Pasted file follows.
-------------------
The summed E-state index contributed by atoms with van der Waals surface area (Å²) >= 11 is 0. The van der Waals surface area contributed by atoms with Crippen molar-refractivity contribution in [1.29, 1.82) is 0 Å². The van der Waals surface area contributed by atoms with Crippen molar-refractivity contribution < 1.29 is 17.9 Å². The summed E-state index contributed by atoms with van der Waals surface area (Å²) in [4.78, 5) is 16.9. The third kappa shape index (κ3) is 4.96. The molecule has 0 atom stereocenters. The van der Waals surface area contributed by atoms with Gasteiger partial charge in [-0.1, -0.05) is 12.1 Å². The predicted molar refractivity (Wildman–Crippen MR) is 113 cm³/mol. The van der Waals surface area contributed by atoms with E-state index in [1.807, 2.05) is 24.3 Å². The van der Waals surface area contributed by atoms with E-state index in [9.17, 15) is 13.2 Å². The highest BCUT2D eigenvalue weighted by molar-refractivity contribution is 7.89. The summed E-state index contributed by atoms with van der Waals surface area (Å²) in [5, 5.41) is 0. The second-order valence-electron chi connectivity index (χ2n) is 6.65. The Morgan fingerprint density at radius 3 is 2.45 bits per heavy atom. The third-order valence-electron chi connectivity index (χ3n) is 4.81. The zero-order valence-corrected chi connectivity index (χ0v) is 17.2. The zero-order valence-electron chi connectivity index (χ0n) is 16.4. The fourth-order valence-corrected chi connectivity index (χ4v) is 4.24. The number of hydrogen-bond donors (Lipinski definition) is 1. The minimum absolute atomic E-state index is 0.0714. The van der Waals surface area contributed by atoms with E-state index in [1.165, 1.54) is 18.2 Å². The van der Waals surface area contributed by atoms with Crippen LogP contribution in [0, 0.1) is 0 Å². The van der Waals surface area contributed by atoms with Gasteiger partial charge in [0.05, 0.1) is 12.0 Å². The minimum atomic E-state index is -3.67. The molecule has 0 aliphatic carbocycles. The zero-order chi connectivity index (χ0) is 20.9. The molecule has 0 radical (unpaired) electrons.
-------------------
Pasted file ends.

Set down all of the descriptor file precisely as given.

The summed E-state index contributed by atoms with van der Waals surface area (Å²) >= 11 is 0. The van der Waals surface area contributed by atoms with Crippen molar-refractivity contribution in [1.29, 1.82) is 0 Å². The van der Waals surface area contributed by atoms with Crippen molar-refractivity contribution < 1.29 is 17.9 Å². The summed E-state index contributed by atoms with van der Waals surface area (Å²) in [4.78, 5) is 16.9. The third kappa shape index (κ3) is 4.96. The molecule has 0 atom stereocenters. The van der Waals surface area contributed by atoms with Gasteiger partial charge in [-0.1, -0.05) is 12.1 Å². The predicted molar refractivity (Wildman–Crippen MR) is 113 cm³/mol. The van der Waals surface area contributed by atoms with E-state index in [1.807, 2.05) is 24.3 Å². The van der Waals surface area contributed by atoms with E-state index in [9.17, 15) is 13.2 Å². The highest BCUT2D eigenvalue weighted by molar-refractivity contribution is 7.89. The summed E-state index contributed by atoms with van der Waals surface area (Å²) in [5, 5.41) is 0. The second-order valence-electron chi connectivity index (χ2n) is 6.65. The Morgan fingerprint density at radius 3 is 2.45 bits per heavy atom. The third-order valence-electron chi connectivity index (χ3n) is 4.81. The zero-order valence-corrected chi connectivity index (χ0v) is 17.2. The zero-order valence-electron chi connectivity index (χ0n) is 16.4. The fourth-order valence-corrected chi connectivity index (χ4v) is 4.24. The number of hydrogen-bond donors (Lipinski definition) is 1. The minimum absolute atomic E-state index is 0.0714. The van der Waals surface area contributed by atoms with E-state index in [1.165, 1.54) is 18.2 Å². The van der Waals surface area contributed by atoms with Crippen LogP contribution in [0, 0.1) is 0 Å². The van der Waals surface area contributed by atoms with Gasteiger partial charge in [0.05, 0.1) is 12.0 Å². The minimum atomic E-state index is -3.67. The molecule has 0 aliphatic carbocycles. The zero-order chi connectivity index (χ0) is 20.9. The molecule has 0 radical (unpaired) electrons.